Dawsey purportedly became involved after being texted by her son (formerly a student at Groves High School in Birmingham, whom she mentions is on his way to Harvard) that the film “Boyz ‘N the Hood” was included in the AP course syllabus. The film, set in South Central Los Angeles in the 1990s, received two Academy Award nominations and enjoyed wide popularity among audiences, both black and white, for its searing look at poverty and the tragedies of gang life. That the film was listed on the curriculum, however, prompted the highly-agitated Dawsey to give the impression that Craig’s curriculum revolved around the film—a patent lie.

In addition, Craig’s syllabus lists The Autobiography of Malcolm X, Martin Luther King’s Letter from a Birmingham Jailand his speech at Riverside Church in New York in opposition to the Vietnam War, a four-part study spanning from “Slavery to Civil War,” through Reconstruction, Jim Crow, the civil rights movement and the position of African Americans today.

Chastity Pratt Dawsey

The course addresses the topics of police brutality, the role of affirmative action, the decline of urban centers and “the links between poverty, educational achievement and racism,” the 1967 Detroit riot, “an evaluation of African American political leadership since 1970,” “De Jure v De Facto discrimination and racism” and the re-segregation of schools, among other significant topics. Craig specifically emphasized that students should be ready to debate various points of view.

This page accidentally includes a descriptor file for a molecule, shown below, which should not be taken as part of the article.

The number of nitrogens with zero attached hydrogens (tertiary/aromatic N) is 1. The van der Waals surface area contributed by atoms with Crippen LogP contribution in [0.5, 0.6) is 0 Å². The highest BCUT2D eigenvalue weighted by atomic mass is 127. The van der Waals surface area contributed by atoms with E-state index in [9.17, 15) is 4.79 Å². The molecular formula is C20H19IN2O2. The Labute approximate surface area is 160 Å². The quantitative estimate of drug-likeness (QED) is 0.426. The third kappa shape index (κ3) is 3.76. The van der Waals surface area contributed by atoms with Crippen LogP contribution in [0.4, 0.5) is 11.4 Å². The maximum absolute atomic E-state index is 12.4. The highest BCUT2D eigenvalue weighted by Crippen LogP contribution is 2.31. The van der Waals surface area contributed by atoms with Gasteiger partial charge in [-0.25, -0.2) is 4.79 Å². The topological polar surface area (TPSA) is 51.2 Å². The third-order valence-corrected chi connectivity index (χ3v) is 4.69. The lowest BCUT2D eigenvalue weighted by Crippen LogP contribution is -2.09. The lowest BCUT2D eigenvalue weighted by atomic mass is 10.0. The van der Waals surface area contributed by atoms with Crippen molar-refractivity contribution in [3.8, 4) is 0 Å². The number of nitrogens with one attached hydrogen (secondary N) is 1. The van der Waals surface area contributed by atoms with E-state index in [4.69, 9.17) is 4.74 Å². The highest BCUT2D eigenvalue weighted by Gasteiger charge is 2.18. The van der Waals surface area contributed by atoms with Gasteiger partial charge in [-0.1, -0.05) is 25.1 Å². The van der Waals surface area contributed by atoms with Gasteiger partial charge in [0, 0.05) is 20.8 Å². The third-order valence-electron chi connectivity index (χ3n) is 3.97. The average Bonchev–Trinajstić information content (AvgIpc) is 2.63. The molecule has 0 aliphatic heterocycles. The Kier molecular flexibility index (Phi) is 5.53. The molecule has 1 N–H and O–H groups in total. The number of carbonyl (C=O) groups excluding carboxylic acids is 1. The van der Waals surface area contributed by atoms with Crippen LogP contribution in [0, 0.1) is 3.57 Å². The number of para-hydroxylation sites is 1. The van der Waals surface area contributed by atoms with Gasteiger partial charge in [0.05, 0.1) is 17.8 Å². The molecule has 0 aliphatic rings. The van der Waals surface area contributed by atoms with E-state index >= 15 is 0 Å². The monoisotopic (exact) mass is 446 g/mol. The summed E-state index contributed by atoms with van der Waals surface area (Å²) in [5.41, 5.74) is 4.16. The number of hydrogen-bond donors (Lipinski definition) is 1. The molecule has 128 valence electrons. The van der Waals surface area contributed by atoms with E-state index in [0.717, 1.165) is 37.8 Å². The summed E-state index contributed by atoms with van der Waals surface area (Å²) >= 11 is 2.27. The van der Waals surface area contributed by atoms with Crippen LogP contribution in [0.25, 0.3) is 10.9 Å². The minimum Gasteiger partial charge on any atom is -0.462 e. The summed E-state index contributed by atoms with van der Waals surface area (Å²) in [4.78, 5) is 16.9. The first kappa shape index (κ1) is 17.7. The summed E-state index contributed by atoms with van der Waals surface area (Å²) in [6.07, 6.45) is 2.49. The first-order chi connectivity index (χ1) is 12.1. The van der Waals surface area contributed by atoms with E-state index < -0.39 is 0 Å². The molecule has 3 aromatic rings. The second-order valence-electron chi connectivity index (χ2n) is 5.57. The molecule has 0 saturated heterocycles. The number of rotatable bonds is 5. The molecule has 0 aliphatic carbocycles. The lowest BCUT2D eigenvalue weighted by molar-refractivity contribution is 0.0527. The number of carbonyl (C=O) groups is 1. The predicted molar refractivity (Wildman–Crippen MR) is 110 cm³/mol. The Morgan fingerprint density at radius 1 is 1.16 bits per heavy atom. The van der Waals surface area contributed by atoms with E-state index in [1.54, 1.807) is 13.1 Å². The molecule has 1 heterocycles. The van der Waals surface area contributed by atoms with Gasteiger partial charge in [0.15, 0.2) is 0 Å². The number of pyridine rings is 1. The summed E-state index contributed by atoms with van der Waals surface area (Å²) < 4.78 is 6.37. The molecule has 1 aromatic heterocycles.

Dawsey goes on to cite the inclusion of The New Jim Crow, a New York Times bestseller by Michelle Alexander, in the curriculum to claim that the coursework was “heavily” focused “on the oppression of African Americans.” She claimed this reference “boosts the myth of white superiority.”